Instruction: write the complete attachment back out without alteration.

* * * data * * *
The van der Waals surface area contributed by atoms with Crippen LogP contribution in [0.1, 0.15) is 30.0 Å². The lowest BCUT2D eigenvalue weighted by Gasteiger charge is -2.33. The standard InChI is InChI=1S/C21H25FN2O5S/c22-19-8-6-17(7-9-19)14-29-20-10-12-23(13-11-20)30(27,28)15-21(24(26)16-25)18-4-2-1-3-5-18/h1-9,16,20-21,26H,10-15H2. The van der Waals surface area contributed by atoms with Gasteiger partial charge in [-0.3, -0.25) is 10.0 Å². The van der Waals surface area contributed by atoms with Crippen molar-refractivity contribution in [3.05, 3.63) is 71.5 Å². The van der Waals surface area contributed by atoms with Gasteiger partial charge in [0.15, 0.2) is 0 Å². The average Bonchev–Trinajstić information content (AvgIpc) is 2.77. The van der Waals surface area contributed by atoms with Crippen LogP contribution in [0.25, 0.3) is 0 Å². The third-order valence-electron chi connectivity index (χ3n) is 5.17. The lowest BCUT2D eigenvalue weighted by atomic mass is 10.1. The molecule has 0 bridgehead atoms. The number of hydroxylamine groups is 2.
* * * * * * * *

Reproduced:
The van der Waals surface area contributed by atoms with Crippen LogP contribution in [0.1, 0.15) is 30.0 Å². The lowest BCUT2D eigenvalue weighted by Gasteiger charge is -2.33. The standard InChI is InChI=1S/C21H25FN2O5S/c22-19-8-6-17(7-9-19)14-29-20-10-12-23(13-11-20)30(27,28)15-21(24(26)16-25)18-4-2-1-3-5-18/h1-9,16,20-21,26H,10-15H2. The van der Waals surface area contributed by atoms with Gasteiger partial charge in [-0.3, -0.25) is 10.0 Å². The van der Waals surface area contributed by atoms with Crippen molar-refractivity contribution in [3.05, 3.63) is 71.5 Å². The van der Waals surface area contributed by atoms with Gasteiger partial charge in [0.15, 0.2) is 0 Å². The average Bonchev–Trinajstić information content (AvgIpc) is 2.77. The van der Waals surface area contributed by atoms with Crippen LogP contribution in [0.25, 0.3) is 0 Å². The third-order valence-electron chi connectivity index (χ3n) is 5.17. The lowest BCUT2D eigenvalue weighted by atomic mass is 10.1. The molecule has 0 bridgehead atoms. The number of hydroxylamine groups is 2.